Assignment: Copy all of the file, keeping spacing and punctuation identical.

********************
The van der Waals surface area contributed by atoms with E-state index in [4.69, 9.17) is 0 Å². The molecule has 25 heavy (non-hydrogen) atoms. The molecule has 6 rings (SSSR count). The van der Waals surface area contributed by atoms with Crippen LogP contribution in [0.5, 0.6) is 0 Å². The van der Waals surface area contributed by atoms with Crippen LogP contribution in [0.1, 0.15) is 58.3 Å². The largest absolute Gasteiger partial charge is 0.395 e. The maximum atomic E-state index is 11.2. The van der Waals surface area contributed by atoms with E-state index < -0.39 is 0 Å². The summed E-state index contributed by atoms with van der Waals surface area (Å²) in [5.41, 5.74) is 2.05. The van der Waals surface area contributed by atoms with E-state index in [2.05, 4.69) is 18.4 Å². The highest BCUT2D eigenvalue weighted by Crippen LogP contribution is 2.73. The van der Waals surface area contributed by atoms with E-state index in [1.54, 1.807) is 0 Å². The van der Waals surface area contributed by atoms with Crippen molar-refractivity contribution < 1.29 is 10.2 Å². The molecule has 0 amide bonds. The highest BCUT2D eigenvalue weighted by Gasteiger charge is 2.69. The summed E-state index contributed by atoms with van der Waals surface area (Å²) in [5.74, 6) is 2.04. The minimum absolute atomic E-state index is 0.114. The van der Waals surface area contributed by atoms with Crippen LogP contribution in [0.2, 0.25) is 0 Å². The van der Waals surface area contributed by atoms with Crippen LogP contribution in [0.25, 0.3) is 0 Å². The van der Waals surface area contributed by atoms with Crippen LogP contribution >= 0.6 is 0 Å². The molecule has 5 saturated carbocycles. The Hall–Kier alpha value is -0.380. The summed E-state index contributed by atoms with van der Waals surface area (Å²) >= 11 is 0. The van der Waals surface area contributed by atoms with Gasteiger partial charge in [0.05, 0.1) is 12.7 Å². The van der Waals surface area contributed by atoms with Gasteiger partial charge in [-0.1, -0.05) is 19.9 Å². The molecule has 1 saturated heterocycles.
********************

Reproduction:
The van der Waals surface area contributed by atoms with E-state index in [4.69, 9.17) is 0 Å². The molecule has 25 heavy (non-hydrogen) atoms. The molecule has 6 rings (SSSR count). The van der Waals surface area contributed by atoms with Crippen LogP contribution in [0.5, 0.6) is 0 Å². The van der Waals surface area contributed by atoms with Crippen LogP contribution in [0.1, 0.15) is 58.3 Å². The largest absolute Gasteiger partial charge is 0.395 e. The maximum atomic E-state index is 11.2. The van der Waals surface area contributed by atoms with E-state index < -0.39 is 0 Å². The summed E-state index contributed by atoms with van der Waals surface area (Å²) in [5.41, 5.74) is 2.05. The van der Waals surface area contributed by atoms with E-state index in [2.05, 4.69) is 18.4 Å². The highest BCUT2D eigenvalue weighted by Crippen LogP contribution is 2.73. The van der Waals surface area contributed by atoms with E-state index in [1.54, 1.807) is 0 Å². The van der Waals surface area contributed by atoms with Crippen molar-refractivity contribution < 1.29 is 10.2 Å². The molecule has 0 amide bonds. The highest BCUT2D eigenvalue weighted by Gasteiger charge is 2.69. The summed E-state index contributed by atoms with van der Waals surface area (Å²) in [5.74, 6) is 2.04. The minimum absolute atomic E-state index is 0.114. The van der Waals surface area contributed by atoms with Crippen LogP contribution in [0.2, 0.25) is 0 Å². The van der Waals surface area contributed by atoms with Crippen LogP contribution in [0.25, 0.3) is 0 Å². The van der Waals surface area contributed by atoms with Crippen LogP contribution >= 0.6 is 0 Å². The molecule has 5 saturated carbocycles. The Hall–Kier alpha value is -0.380. The summed E-state index contributed by atoms with van der Waals surface area (Å²) >= 11 is 0. The van der Waals surface area contributed by atoms with Gasteiger partial charge in [0.05, 0.1) is 12.7 Å². The van der Waals surface area contributed by atoms with Gasteiger partial charge in [-0.1, -0.05) is 19.9 Å². The molecule has 1 saturated heterocycles.